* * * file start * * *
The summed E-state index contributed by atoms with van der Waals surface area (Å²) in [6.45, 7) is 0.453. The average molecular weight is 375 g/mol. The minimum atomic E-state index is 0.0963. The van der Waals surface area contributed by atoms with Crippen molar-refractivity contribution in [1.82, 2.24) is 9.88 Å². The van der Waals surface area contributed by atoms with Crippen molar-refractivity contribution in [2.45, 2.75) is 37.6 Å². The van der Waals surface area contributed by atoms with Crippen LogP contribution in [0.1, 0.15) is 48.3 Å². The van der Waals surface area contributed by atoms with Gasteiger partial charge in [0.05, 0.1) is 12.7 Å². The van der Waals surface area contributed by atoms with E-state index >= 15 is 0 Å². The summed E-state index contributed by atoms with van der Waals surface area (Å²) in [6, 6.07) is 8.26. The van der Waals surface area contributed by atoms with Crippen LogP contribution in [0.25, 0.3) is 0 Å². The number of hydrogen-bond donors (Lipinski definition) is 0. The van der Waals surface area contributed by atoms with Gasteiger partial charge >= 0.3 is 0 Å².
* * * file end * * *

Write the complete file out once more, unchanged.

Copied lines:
The summed E-state index contributed by atoms with van der Waals surface area (Å²) in [6.45, 7) is 0.453. The average molecular weight is 375 g/mol. The minimum atomic E-state index is 0.0963. The van der Waals surface area contributed by atoms with Crippen molar-refractivity contribution in [1.82, 2.24) is 9.88 Å². The van der Waals surface area contributed by atoms with Crippen molar-refractivity contribution in [2.45, 2.75) is 37.6 Å². The van der Waals surface area contributed by atoms with Crippen LogP contribution in [0.1, 0.15) is 48.3 Å². The van der Waals surface area contributed by atoms with Gasteiger partial charge in [0.05, 0.1) is 12.7 Å². The van der Waals surface area contributed by atoms with E-state index >= 15 is 0 Å². The summed E-state index contributed by atoms with van der Waals surface area (Å²) in [6, 6.07) is 8.26. The van der Waals surface area contributed by atoms with Crippen LogP contribution in [0.25, 0.3) is 0 Å². The number of hydrogen-bond donors (Lipinski definition) is 0. The van der Waals surface area contributed by atoms with Gasteiger partial charge >= 0.3 is 0 Å².